“The disgusting display in the star-studded lollapalooza in Super Bowl XXXVIII was little more than razzle-dazzle pornography,” said Pastor Rod Parsley, founder and president of the Center for Moral Clarity. “It was viciously defiling and completely inappropriate for television.”

The networks have an obligation to viewers. That commitment was not fulfilled, and the corporation’s weak apology that the nudity was unintentional was insufficient. The network must be the gatekeeper ensuring that offensive material stays off the air.

Consider that singers Janet Jackson and Justin Timberlake were performing a duet of Timberlake’s song “Rock Your Body.” As the title implies, the song featured many suggestive dance moves by both Timberlake and Jackson. The content alone was inappropriate and opened the door for regrettable circumstances.

As the song reached the final line, “I’m gonna have you naked by the end of this song,” Timberlake pulled off a part of Jackson’s costume, exposing flesh not suitable for the family room. CBS immediately cut to an aerial view of the stadium, but the “malfunction” had already been broadcast.

The FCC had ordered CBS pay a fine of $550,000, an amount that represented the maximum fine at the time of $27,500 against each of the stations. A 30-second advertising spot during the Super Bowl costs $1.5 million. So the fine amounts to barely a slap on the wrist. Congress recently increased the minimum penalty substantially to $325,000 per incident.

This should have sent the broadcasters a message that decent Americans are taking the matter seriously. The FCC is right in looking out for the interests of families – as well as common decency – by fining networks over obscenities. The Jackson incident prompted thousands of calls from outraged viewers, and certainly had no place on a family friendly, internationally-televised sports event.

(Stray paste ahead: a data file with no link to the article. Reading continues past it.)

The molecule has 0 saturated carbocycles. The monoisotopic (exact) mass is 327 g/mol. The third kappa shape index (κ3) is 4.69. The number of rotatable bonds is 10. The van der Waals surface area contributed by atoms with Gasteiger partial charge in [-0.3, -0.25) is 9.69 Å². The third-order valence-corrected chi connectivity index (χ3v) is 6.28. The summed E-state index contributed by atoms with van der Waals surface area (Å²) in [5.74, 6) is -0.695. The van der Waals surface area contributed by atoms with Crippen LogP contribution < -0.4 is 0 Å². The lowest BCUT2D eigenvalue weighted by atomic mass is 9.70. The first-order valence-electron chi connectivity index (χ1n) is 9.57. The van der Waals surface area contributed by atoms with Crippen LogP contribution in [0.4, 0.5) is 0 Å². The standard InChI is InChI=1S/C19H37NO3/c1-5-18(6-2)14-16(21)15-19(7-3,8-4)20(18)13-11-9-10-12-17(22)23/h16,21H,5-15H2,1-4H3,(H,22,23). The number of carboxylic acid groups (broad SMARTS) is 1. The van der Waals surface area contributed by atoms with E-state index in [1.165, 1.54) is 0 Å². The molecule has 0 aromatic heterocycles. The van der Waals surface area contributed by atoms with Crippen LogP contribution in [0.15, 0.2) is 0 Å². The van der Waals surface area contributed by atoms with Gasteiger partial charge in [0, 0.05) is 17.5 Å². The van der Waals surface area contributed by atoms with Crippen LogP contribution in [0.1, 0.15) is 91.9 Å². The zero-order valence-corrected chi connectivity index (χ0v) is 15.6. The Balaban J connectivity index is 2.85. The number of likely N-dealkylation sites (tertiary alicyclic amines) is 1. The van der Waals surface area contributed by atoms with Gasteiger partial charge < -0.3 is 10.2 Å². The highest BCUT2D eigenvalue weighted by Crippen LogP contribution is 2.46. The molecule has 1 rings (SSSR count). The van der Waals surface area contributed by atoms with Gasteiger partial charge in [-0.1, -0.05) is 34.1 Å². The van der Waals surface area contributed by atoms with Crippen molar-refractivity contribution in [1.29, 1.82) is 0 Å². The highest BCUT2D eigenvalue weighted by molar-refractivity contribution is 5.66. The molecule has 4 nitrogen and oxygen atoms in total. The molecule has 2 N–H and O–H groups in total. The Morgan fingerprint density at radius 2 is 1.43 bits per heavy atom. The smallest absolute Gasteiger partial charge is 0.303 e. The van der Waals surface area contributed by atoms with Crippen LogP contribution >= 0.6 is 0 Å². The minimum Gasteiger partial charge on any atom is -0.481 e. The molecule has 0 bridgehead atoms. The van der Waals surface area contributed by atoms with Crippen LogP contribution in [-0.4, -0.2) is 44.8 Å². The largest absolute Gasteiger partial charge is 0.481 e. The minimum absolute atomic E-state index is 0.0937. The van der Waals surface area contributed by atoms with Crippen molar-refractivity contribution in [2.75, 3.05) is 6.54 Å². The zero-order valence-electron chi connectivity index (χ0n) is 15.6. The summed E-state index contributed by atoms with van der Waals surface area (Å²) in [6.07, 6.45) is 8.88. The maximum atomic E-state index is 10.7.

In its 76-page brief, CBS focused on two main points: One, that the FCC had erratically abandoned its long-time standard that “any fleeting, isolated, or unintended” images are not automatically indecent. And two, that the network as a whole shouldn’t be punished for the actions of undisciplined celebrities in a publicity stunt.

The network also emphasized that the FCC “failed to turn up even a shred of evidence that anyone at CBS participated” in the incident. In a short statement accompanying the appeal, CBS said that it is “seeking a return to the FCC’s previous time-honored practice of more measured indecency enforcement . . .”

A concept of “measured indecency” does not set well with moms and dads trying to raise healthy families. Indecency falls in the “zero tolerance” category. CBS is ignoring the voices of millions of Americans, Congress and the Commission by insisting Janet Jackson’s half-time performance was not indecent. CBS believes there should be no limits on what can be shown on television even during family viewing events like the Super Bowl. The network is wrong.

If the FCC fails to endorse indecency standards, who will?